Entry Level: Sabrina Chammas Doumet wants to work with you

Sabrina Chammas Doumet is the first face that L'Atelier Coworking clients see, but there's more to her than meets the eye

A day in the life of the L’Atelier Coworking boss shows there’s more to her than meets the eye

When Sabrina Chammas Doumet was one, her parents took a look around their war-torn hometown of Beirut and made sure she could inherit their Canadian citizenship. The move came in handy after Doumet decided to go to school in the U.S. She secured a student visa to study film production in L.A. but couldn’t parlay it into permanent residency. Although Doumet moved to Hollywood North with dreams of helming films, her stateside experience working as a freelancer in shared spaces inspired her to open L’Atelier Coworking two years ago. Besides running the business in Vancouver’s Gastown, she still moonlights as a videographer and has launched her own line of journals.

9 a.m. Doumet is hardly ever the first person to arrive at L’Atelier—many clients have their own keys, and the office is open 24 hours—but once she gets in, she checks that the fridge is clean and stocked. To “keep things interesting,” she’s decided to provide snacks every Monday. On this September morning, the choice is sliced apples and peanut butter.

10:30 a.m. L’Atelier has two sections: permanent desks and storage space for members who pay a $450 monthly fee, and so-called hot desks for those who want to drop in. When we catch up with Doumet, she has three permanent spots up for grabs and is fielding tours for those interested. “When I opened, I had to try and get people to visit and justify why someone needs a co-working space when they could just work from home,” she says of the 50-desk operation. “I don’t do any advertising any more. People find it through Google and book a tour.”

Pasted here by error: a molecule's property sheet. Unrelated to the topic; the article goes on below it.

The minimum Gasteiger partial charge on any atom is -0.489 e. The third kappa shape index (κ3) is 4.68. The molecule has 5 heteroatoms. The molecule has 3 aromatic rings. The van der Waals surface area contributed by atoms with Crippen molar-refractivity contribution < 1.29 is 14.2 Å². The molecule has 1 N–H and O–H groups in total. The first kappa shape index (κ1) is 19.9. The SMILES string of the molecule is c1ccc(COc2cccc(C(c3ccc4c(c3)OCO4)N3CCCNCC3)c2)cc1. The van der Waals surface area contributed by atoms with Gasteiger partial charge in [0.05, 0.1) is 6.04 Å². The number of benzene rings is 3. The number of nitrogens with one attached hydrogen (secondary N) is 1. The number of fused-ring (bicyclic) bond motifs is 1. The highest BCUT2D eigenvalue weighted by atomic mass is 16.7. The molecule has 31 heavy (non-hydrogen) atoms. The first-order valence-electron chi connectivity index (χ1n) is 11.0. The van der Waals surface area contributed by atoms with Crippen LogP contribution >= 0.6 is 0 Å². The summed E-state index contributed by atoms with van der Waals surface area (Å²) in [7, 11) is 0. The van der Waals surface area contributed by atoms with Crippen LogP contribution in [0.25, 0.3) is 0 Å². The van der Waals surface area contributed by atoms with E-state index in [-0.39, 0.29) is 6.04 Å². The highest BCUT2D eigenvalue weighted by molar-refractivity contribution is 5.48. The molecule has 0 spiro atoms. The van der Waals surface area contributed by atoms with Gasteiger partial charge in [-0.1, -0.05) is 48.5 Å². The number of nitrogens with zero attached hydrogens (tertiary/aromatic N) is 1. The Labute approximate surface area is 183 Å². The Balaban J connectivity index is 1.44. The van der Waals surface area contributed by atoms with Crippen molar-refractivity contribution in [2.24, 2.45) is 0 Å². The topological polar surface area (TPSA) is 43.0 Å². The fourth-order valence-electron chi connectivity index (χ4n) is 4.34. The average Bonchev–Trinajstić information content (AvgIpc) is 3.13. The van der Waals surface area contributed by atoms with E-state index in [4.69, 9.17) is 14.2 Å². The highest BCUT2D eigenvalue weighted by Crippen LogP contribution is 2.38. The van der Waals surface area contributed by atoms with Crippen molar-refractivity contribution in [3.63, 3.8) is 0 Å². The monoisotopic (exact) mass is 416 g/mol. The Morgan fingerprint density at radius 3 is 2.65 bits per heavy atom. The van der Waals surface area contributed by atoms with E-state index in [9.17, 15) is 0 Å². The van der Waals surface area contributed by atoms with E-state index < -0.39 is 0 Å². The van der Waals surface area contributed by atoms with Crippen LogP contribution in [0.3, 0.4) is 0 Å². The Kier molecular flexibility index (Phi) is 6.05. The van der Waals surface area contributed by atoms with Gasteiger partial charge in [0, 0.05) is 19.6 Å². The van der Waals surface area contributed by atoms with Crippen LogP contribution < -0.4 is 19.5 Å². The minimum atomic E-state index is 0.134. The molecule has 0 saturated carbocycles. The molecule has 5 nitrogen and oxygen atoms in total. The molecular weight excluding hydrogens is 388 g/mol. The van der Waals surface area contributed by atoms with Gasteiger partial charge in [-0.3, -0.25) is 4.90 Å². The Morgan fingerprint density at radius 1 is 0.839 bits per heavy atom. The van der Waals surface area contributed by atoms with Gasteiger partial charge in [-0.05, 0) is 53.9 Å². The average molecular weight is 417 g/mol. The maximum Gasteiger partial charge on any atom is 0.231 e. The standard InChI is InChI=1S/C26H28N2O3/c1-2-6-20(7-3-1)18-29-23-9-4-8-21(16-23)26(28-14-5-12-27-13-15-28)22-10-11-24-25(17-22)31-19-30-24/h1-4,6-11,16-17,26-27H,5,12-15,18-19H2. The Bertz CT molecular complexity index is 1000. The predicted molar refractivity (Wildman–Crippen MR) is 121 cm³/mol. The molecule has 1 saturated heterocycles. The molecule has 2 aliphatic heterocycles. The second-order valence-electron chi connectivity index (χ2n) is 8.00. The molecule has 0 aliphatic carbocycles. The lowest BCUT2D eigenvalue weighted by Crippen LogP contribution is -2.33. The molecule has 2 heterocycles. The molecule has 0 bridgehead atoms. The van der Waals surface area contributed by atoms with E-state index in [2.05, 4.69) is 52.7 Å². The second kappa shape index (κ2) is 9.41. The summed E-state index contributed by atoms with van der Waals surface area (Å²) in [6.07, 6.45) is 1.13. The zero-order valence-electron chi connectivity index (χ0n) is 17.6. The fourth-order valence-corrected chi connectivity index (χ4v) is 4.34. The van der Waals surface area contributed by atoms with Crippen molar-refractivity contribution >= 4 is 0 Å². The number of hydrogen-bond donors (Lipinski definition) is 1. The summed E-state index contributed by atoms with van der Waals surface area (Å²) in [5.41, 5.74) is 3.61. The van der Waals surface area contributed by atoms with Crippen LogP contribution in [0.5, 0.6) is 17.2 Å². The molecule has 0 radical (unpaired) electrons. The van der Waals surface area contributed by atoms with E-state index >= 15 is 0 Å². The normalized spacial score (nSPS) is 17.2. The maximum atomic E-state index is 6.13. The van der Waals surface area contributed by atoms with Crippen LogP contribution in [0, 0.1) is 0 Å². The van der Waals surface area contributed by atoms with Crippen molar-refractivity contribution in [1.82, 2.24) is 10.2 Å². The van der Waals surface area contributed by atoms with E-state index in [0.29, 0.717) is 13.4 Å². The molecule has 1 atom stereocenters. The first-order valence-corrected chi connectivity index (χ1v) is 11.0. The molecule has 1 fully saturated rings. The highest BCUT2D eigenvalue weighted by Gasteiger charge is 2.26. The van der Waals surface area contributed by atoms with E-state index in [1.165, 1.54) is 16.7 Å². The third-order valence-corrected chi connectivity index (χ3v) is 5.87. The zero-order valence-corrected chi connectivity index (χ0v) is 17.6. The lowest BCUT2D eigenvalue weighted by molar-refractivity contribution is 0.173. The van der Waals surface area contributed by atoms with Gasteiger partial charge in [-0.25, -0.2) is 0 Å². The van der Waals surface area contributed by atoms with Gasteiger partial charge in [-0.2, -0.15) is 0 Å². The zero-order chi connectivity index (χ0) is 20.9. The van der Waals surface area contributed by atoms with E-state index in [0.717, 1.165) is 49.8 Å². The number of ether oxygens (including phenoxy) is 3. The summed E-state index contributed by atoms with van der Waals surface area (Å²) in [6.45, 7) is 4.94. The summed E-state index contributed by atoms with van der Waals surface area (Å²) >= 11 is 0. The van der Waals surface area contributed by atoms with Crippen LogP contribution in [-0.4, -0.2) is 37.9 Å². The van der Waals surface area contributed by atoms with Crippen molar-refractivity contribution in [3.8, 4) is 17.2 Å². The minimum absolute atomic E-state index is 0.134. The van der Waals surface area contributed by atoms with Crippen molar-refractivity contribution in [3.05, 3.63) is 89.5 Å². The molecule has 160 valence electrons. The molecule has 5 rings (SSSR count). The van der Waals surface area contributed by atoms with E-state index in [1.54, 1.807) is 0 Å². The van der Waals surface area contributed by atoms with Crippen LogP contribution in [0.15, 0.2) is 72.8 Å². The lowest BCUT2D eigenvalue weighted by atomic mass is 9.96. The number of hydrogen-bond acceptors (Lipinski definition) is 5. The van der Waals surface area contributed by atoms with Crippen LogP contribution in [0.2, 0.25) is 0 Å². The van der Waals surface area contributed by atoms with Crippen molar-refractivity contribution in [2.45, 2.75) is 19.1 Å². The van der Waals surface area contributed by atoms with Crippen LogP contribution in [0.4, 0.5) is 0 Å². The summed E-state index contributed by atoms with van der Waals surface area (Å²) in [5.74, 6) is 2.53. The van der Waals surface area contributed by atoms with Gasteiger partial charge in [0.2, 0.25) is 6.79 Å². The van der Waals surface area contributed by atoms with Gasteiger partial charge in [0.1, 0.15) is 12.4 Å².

Such popularity comes with caveats–Doumet has already fielded a call today from a friend about a new competitor’s rents. “I think Gastown has the most concentration of co-working spots in the city,” she says.

Lunch Although Doumet encourages clients to use L’Atelier’s fridge for all their food preparation needs, sometimes she succumbs to the temptations the city offers. She dials up Uber Eats to deliver a treat from Lebanese bakery Manoush’eh in Yaletown. Doumet’s review: “It’s delicious and reminds me of being home.”

2 p.m. L’Atelier’s inhabitants often work alongside each other, literally and figuratively. That’s the case today: Kate Bouchard, founder of Vancouver-based marketing agency Armature Collective, occupies a hot desk before meeting with Doumet in one of three conference rooms. Doumet does freelance video work for Armature, and they discuss how best to produce a marketing campaign for a health-care client.

4:30 p.m. Because running the space and doing freelance work apparently wasn’t enough, last year Doumet created her own product, the Focus Journal, a task notebook designed to make its users more productive. She workshopped the journal with L’Atelier’s clients before taking it to Kickstarter, where it raised $20,000 in a month. Doumet will end today by driving an order to a store across town. The notebooks can be found in various outlets around Vancouver, including Indigo. Each one contains a note from Doumet. “I put in thank-you cards that I designed myself,” she explains. “They say, ‘You are awesome.'” If the always-full L’Atelier offices are any sign, the feeling from her customers is mutual.